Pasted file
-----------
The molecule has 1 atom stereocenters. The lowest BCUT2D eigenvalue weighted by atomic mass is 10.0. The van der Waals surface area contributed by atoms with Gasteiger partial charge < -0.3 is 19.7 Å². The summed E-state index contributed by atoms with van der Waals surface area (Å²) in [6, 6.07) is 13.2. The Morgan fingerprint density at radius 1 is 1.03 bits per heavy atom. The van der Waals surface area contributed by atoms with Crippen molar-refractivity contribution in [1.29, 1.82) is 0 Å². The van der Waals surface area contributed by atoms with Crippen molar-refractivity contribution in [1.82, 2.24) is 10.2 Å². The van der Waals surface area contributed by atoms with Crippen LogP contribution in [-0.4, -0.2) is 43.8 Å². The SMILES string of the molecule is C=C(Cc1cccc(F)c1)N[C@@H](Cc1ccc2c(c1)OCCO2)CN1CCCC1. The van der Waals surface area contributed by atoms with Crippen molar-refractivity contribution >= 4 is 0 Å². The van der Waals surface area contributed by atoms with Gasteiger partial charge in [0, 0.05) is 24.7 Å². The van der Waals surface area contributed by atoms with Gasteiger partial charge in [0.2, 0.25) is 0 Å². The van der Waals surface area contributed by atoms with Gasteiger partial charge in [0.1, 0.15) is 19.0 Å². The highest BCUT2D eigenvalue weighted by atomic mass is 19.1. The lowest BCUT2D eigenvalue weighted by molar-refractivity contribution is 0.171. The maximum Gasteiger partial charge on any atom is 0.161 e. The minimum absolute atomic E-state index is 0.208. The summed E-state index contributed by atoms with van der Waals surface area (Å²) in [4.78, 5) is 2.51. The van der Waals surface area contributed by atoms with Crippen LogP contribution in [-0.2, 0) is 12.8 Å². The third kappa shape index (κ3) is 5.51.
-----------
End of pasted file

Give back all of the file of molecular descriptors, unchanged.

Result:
The molecule has 1 atom stereocenters. The lowest BCUT2D eigenvalue weighted by atomic mass is 10.0. The van der Waals surface area contributed by atoms with Gasteiger partial charge < -0.3 is 19.7 Å². The summed E-state index contributed by atoms with van der Waals surface area (Å²) in [6, 6.07) is 13.2. The Morgan fingerprint density at radius 1 is 1.03 bits per heavy atom. The van der Waals surface area contributed by atoms with Crippen molar-refractivity contribution in [1.29, 1.82) is 0 Å². The van der Waals surface area contributed by atoms with Crippen molar-refractivity contribution in [1.82, 2.24) is 10.2 Å². The van der Waals surface area contributed by atoms with Crippen LogP contribution in [-0.4, -0.2) is 43.8 Å². The SMILES string of the molecule is C=C(Cc1cccc(F)c1)N[C@@H](Cc1ccc2c(c1)OCCO2)CN1CCCC1. The van der Waals surface area contributed by atoms with Crippen molar-refractivity contribution >= 4 is 0 Å². The van der Waals surface area contributed by atoms with Gasteiger partial charge in [0, 0.05) is 24.7 Å². The van der Waals surface area contributed by atoms with Gasteiger partial charge in [0.2, 0.25) is 0 Å². The van der Waals surface area contributed by atoms with Gasteiger partial charge in [0.1, 0.15) is 19.0 Å². The highest BCUT2D eigenvalue weighted by atomic mass is 19.1. The lowest BCUT2D eigenvalue weighted by molar-refractivity contribution is 0.171. The maximum Gasteiger partial charge on any atom is 0.161 e. The minimum absolute atomic E-state index is 0.208. The summed E-state index contributed by atoms with van der Waals surface area (Å²) in [4.78, 5) is 2.51. The van der Waals surface area contributed by atoms with Crippen LogP contribution in [-0.2, 0) is 12.8 Å². The third kappa shape index (κ3) is 5.51.